Even without watching the news, it still all happened before my eyes, when I think of it now. I just didn’t believe everything could change so quickly. Like I said, I was so far away from it all that it seemed unreal, just another film. And anyway, before I’d left, there had always been parts of the world withering into deserts, cities spreading like leprosy, desperate landscapes being ripped into colourless war-scarred shreds; it had been going on for as long as I could remember. I knew the atmosphere was nothing more than an old patchwork quilt ripped at all its seams; I was well placed to know about that, since I’d passed through it. I knew the earth’s crust really was just a crust, an old scab that was almost totally dried out and ready to flake away. But the point is, it had always been like that.

     When I landed back on Earth, everything happened too fast. I knew Ellie was waiting for me and I couldn’t wait to see her; and I hadn’t really absorbed the fact that I was a global freak show. When I staggered out into a stronger gravitational pull than I was used to, the rush of journalists nearly knocked me back up into orbit.

     I’ve seen the recordings of my arrival, and the embarrassment never fades. I mean, you wouldn’t expect makeup and perfectly coiffed hair, but I literally looked like something from another planet. I still do; that’s what happens when you leave. It, whatever “it” is, seeps away; you’re no longer from the place you came from, because the longer you’re away, the less of the place you remember leaving remains there. You can fool yourself all you want but it’s all just nostalgia. From the moment you leave, you step into another dimension, the other side of the mirror, and there’s no stepping back.

     Anyway, I barely took in that all around was arid wasteland. I was so keen just to arrive at last, and then: all those faces. Such a strange thing, really, a face, a body, the shape of a human being. Why two eyes, one nose, arms fixed at those particular points on the body? What’s the point of two legs – in fact, what’s with all the binary shit? Amoeba thoughts – I’ve gotten used to seeing real people again, as opposed to on a screen, and yet I still feel as if I’m in the midst of an alien race, like that story by H. P. Lovecraft, “The Shadow over Innsmouth”, about the village whose inhabitants are all descendants of sea monsters. Even now, I’m no less terrified than the narrator of that story, waiting for these strange creatures to turn on me for not being like them, and even worse: waiting for my own freakishness to devour me.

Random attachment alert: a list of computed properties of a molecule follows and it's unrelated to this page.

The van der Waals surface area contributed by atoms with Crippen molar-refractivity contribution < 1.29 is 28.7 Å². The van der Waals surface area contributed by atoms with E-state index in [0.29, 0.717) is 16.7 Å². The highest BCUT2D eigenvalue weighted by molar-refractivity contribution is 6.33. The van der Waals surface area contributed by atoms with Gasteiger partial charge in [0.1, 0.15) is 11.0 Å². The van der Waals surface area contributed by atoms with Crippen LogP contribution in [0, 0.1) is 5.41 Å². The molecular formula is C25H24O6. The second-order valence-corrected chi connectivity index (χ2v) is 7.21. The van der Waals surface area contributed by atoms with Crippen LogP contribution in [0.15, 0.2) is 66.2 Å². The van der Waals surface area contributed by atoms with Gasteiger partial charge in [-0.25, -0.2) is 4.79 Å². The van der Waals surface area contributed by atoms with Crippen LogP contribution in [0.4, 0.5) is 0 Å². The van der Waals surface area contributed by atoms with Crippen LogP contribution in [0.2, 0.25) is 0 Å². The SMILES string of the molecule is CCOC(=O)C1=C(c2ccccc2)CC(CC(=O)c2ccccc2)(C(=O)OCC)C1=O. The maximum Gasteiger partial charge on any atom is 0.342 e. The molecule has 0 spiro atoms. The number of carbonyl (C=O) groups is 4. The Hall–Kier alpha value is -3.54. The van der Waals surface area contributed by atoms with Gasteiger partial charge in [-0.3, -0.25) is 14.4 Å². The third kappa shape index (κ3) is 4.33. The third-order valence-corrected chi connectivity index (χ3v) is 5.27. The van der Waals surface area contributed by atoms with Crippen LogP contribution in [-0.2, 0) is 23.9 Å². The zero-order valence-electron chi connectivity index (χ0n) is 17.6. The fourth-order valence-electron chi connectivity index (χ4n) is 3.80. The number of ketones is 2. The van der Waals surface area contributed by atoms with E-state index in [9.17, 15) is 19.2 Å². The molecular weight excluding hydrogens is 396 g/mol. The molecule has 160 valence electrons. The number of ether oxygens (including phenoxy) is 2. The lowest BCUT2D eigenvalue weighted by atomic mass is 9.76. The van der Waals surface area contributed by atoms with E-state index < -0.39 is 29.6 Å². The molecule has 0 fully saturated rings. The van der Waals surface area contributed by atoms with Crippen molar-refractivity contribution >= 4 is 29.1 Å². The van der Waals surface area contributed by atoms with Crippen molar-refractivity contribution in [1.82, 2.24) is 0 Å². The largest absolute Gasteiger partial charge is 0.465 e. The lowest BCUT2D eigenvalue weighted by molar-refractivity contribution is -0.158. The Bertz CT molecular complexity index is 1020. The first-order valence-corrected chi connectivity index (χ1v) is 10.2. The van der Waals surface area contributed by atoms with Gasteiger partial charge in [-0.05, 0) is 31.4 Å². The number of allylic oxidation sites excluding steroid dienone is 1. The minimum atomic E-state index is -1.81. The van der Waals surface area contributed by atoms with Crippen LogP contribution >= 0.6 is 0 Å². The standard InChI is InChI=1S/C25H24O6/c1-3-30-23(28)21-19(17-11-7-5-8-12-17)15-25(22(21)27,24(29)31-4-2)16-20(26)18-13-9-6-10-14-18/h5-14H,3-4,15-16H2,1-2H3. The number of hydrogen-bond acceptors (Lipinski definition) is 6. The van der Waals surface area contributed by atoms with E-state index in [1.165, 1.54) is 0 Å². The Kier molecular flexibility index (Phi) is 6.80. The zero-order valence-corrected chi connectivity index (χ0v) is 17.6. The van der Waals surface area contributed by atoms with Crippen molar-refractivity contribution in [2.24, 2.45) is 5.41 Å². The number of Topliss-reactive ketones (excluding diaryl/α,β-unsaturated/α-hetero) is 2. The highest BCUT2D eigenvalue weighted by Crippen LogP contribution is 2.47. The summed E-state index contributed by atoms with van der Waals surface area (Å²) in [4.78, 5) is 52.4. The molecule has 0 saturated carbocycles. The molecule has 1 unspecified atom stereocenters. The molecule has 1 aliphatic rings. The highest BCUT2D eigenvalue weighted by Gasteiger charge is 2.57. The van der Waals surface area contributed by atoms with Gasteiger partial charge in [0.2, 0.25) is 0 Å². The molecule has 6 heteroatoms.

The faces, the eyes, the words, all being hurled at me. I felt as if I was drowning, and in a way I was, for the air was not the composition I was used to. I’d been breathing air composed from what we’d had thirteen years before, but since then it had filled up with all sorts of muck. I gasped, raised my face and saw the plain shading into the colour of blindness and rushing at me from behind the bobbing grotesque heads. Not a hint of the greenness there should have been, even though we were in what used to be one of the most waterlogged parts of Ireland.

     In the thirteen years I was gone, it all went downhill very fast. There’s hardly any green anywhere anymore. Not enough water, not enough air, too much pollution. The only places where it’s still green are the nuclear dumpsites, where they were secretly burying poison for decades. There, things still sprout and writhe out of the ground, but they are not really green; their colour is something hideous. Certainly not that colour I dream of, that caressed the eyes and embraced the mind.

     I’ve been sleeping a lot lately, ever since I started to be ill, and I dream constantly of my work, back on the planet. Sometimes it’s all drying into the rusty unforgiving ground, the plastic bubbles shrinking and collapsing in on themselves. All that’s left is debris. Litter. Well – isn’t that all humans are good for, in the end of the day?

     Sometimes, though, I dream that I’m back there, and all my plants have sprouted magnificently, and I realise how much I really love the colours of them, those colours I used to find so repulsive.

     Last night I dreamed I was lying in the midst of my alien paradise and it began to grow around me and then through me, penetrating my body like knives, but my flesh was slick like jelly, and it all passed right through, painlessly, until I had been absorbed into a network of strange, unimaginable green. At some stage I thought I heard Ellie crying and felt her hands upon me, but they became plant tendrils and wrapped themselves tenderly around me until my skin fell off like pollen, and then, at last, I saw: underneath was the green that I had sought. I had brought it all that way with me.




Born in Ireland, Helen currently lives in Geneva, Switzerland. Her short stories and flash fiction have been published in The Irish Literary Review, the Sunday Business Post, the Nivalis 2016 anthology, the Aesthetica Creative Writing Anthology 2017, the Lakeview International Journal of Literature and the Arts, and Bare Fiction Magazine